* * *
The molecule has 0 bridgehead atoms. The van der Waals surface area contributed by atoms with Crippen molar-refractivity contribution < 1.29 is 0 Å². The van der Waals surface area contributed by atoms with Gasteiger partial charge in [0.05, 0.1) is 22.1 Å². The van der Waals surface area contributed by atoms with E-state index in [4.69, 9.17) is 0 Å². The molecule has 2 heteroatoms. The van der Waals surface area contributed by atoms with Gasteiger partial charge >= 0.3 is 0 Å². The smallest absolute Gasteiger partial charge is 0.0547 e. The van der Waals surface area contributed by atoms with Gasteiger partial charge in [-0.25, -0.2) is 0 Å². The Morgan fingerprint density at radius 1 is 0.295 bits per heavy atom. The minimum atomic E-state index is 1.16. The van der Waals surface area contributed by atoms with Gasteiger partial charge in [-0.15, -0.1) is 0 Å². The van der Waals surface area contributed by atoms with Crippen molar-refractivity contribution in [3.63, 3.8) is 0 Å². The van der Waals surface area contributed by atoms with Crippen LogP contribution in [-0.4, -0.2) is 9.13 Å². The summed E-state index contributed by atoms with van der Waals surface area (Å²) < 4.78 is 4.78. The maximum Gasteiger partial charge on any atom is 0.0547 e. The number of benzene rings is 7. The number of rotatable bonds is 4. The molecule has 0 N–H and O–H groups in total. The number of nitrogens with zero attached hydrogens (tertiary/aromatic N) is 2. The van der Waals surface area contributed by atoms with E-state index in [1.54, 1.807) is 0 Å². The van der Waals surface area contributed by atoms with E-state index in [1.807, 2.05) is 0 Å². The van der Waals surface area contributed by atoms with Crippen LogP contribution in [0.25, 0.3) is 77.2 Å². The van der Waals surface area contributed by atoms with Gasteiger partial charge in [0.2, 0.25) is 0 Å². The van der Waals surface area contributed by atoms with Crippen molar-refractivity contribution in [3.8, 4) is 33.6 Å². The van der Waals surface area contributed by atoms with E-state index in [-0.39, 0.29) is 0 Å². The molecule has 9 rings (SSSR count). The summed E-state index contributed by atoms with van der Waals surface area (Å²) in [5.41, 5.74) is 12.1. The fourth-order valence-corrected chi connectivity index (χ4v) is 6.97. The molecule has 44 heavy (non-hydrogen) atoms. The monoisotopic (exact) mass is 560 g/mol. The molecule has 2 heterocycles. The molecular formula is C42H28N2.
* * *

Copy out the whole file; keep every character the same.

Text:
The molecule has 0 bridgehead atoms. The van der Waals surface area contributed by atoms with Crippen molar-refractivity contribution < 1.29 is 0 Å². The van der Waals surface area contributed by atoms with Gasteiger partial charge in [0.05, 0.1) is 22.1 Å². The van der Waals surface area contributed by atoms with E-state index in [4.69, 9.17) is 0 Å². The molecule has 2 heteroatoms. The van der Waals surface area contributed by atoms with Gasteiger partial charge >= 0.3 is 0 Å². The smallest absolute Gasteiger partial charge is 0.0547 e. The van der Waals surface area contributed by atoms with Gasteiger partial charge in [-0.25, -0.2) is 0 Å². The Morgan fingerprint density at radius 1 is 0.295 bits per heavy atom. The minimum atomic E-state index is 1.16. The van der Waals surface area contributed by atoms with Gasteiger partial charge in [-0.15, -0.1) is 0 Å². The van der Waals surface area contributed by atoms with Crippen molar-refractivity contribution in [3.63, 3.8) is 0 Å². The van der Waals surface area contributed by atoms with Crippen LogP contribution in [-0.4, -0.2) is 9.13 Å². The summed E-state index contributed by atoms with van der Waals surface area (Å²) < 4.78 is 4.78. The maximum Gasteiger partial charge on any atom is 0.0547 e. The number of benzene rings is 7. The number of rotatable bonds is 4. The molecule has 0 N–H and O–H groups in total. The number of nitrogens with zero attached hydrogens (tertiary/aromatic N) is 2. The van der Waals surface area contributed by atoms with E-state index in [1.54, 1.807) is 0 Å². The van der Waals surface area contributed by atoms with E-state index in [1.807, 2.05) is 0 Å². The van der Waals surface area contributed by atoms with Crippen LogP contribution in [0.25, 0.3) is 77.2 Å². The van der Waals surface area contributed by atoms with Gasteiger partial charge in [0.2, 0.25) is 0 Å². The van der Waals surface area contributed by atoms with Crippen molar-refractivity contribution in [3.8, 4) is 33.6 Å². The van der Waals surface area contributed by atoms with E-state index in [-0.39, 0.29) is 0 Å². The molecule has 9 rings (SSSR count). The summed E-state index contributed by atoms with van der Waals surface area (Å²) in [5.41, 5.74) is 12.1. The fourth-order valence-corrected chi connectivity index (χ4v) is 6.97. The molecule has 44 heavy (non-hydrogen) atoms. The monoisotopic (exact) mass is 560 g/mol. The molecule has 2 heterocycles. The molecular formula is C42H28N2.